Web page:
I am yet another new contributor to the Blog. I, like Ian and Asad, am a student at the George Washington University. I am pursuing my BA in English with minors in French and Creative Writing. In the coming months, I hope to become the voice of the Francophile on LexiBlog. Besides studying French as a foreign language, I have recently started learning German. While I do not have as much experience with German as of yet, I also hope to contribute to the general understanding of Germanic linguistics, or at least bestow unto lucky readers some whimsical insight into the study of one's third language.
My relationship with languages is a long and intimate one. At twelve years old, I picked up Dutch on the streets of Amsterdam on a family vacation. At sixteen, I did the same with Spanish in Cuernavaca, Mexico. While I've never studied Spanish formally, I've picked up quite a bit on different excursions to Mexico and Spain. The best way I can explain it is that I have a knack for languages and linguistics. So I figure, my brain just categorizes language better for me than for other people.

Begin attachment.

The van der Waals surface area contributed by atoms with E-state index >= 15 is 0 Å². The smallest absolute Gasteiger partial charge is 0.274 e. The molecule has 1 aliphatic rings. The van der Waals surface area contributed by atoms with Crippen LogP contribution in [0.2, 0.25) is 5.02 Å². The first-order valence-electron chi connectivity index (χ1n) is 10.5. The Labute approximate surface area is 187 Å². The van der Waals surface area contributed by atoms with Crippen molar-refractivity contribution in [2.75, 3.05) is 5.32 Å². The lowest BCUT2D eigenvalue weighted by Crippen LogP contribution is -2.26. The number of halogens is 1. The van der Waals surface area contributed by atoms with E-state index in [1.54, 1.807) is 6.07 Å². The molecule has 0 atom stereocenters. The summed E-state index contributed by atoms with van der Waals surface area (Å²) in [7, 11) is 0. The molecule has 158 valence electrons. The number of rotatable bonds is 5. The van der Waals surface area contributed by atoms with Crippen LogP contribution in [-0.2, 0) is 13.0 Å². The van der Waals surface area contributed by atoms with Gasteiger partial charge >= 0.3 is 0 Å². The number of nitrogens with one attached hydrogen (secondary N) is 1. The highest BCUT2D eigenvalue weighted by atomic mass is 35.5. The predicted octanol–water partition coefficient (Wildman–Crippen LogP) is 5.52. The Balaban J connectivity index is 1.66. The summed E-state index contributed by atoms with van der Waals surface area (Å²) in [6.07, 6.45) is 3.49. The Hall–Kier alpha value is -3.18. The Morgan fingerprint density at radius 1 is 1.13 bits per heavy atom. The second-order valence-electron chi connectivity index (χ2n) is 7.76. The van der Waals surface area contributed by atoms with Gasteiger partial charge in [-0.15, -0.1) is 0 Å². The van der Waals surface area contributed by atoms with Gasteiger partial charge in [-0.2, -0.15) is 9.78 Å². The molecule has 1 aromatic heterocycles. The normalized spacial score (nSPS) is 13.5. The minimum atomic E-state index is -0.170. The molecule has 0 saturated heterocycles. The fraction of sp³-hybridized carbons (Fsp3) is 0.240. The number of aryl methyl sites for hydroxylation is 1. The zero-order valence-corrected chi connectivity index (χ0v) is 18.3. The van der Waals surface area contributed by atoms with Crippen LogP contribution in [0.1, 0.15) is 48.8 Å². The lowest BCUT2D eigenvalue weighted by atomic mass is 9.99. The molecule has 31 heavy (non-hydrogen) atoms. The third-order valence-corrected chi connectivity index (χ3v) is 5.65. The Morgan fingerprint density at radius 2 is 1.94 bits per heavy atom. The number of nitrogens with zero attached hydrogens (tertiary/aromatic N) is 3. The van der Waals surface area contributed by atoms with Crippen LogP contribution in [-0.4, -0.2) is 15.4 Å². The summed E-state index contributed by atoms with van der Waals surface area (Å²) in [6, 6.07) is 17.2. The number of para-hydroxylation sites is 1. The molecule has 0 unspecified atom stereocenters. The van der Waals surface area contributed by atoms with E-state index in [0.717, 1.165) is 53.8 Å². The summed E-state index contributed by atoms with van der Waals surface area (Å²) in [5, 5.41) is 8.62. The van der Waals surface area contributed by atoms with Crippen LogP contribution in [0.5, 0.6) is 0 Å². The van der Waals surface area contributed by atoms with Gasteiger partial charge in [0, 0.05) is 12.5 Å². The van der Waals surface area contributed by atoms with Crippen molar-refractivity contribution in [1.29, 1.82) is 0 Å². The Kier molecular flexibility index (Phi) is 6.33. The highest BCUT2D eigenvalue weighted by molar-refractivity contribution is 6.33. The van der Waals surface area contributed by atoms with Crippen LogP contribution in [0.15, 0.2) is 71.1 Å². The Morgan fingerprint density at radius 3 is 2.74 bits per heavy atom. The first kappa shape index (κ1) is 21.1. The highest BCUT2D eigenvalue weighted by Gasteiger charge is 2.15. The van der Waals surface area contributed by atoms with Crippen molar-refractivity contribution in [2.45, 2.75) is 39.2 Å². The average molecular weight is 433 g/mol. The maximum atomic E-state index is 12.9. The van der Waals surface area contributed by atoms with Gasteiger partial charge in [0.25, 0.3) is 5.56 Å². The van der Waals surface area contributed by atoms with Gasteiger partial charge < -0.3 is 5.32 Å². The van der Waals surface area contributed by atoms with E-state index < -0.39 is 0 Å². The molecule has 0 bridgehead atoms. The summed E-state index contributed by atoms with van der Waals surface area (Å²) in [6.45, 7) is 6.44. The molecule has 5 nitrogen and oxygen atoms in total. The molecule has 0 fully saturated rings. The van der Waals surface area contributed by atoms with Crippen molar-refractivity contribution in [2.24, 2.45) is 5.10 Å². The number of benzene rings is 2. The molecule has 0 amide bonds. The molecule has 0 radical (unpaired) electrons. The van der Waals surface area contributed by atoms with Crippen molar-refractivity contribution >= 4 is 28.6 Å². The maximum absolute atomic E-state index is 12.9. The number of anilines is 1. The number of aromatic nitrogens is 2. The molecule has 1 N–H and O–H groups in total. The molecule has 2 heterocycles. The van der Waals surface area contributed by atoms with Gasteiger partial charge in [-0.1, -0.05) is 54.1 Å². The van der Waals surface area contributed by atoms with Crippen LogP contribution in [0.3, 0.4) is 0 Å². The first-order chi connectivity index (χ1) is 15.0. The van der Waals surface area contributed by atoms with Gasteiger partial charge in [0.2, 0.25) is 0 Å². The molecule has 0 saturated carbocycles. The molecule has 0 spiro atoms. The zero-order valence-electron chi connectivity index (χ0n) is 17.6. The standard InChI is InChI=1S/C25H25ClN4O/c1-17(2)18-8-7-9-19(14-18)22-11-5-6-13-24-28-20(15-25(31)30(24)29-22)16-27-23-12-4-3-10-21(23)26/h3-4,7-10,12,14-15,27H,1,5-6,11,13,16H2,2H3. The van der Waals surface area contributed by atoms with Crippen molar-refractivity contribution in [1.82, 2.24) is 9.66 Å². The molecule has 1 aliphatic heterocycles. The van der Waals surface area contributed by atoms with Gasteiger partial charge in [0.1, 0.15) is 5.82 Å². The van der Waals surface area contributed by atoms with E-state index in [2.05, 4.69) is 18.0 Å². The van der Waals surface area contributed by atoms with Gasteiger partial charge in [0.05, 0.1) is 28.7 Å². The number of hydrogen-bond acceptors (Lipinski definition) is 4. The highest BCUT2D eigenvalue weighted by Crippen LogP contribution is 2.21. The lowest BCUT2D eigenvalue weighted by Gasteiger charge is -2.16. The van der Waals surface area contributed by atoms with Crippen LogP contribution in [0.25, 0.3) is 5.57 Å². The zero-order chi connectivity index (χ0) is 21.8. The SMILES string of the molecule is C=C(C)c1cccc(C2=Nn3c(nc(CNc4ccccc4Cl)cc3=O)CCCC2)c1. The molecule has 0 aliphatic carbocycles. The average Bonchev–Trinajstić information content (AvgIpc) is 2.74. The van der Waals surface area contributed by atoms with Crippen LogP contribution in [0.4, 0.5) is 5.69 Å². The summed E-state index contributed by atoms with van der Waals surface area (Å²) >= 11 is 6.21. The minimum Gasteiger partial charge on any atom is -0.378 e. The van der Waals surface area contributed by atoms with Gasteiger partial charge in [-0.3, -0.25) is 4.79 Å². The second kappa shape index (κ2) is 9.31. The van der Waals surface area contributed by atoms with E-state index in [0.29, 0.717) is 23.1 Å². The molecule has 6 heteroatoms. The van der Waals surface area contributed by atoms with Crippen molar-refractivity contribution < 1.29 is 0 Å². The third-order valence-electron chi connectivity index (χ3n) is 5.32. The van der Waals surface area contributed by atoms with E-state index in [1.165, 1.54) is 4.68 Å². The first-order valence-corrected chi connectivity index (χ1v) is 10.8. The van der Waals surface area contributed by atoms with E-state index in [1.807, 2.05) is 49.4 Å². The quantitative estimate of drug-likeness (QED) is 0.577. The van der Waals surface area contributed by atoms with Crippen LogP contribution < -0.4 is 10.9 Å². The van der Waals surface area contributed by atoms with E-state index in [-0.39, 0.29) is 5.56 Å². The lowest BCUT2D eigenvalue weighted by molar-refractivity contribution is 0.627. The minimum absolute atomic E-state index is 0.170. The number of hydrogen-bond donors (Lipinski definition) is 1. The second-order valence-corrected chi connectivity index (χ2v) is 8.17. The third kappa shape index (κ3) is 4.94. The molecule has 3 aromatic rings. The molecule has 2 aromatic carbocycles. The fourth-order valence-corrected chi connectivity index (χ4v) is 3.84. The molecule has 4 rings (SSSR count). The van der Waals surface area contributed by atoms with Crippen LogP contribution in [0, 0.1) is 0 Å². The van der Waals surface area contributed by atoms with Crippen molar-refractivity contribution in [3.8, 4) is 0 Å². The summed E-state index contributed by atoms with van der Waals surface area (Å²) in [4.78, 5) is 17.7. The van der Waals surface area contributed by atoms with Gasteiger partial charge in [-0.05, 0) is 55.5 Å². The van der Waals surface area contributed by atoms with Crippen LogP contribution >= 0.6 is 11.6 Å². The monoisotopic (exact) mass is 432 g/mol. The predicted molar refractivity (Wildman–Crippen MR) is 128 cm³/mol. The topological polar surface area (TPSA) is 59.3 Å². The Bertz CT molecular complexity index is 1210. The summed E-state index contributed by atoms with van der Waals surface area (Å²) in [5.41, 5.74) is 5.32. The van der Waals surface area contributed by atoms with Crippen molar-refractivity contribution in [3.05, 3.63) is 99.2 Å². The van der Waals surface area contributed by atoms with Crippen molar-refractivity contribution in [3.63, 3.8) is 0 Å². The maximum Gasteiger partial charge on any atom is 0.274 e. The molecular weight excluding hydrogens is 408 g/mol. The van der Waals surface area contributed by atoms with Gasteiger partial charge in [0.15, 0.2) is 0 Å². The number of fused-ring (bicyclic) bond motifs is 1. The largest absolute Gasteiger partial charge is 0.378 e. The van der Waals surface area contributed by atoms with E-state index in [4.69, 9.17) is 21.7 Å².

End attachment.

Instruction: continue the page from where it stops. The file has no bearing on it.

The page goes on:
I've studied French since middle school, and along the way, I've learned to look at the history of language, to see how the languages relate to and diverge from one another, how they share roots, etc. Understanding the way we've formed a language over time is absolutely crucial to the true grasp of a foreign tongue. The latest connection I've been able to draw is to Shakespeare, written in early modern English. Well, after learning French and perfunctory German, Shakespeare is a lot easier to understand because of the proximity of the continental European languages to English in Elizabethan and Jacobean times. Cool, right?
On that note, look forward to posts from me on this topic. I predict Shakespeare will be making an appearance at LexiBlog in the near future.
Bisous! (meaning basically "xoxo" in French)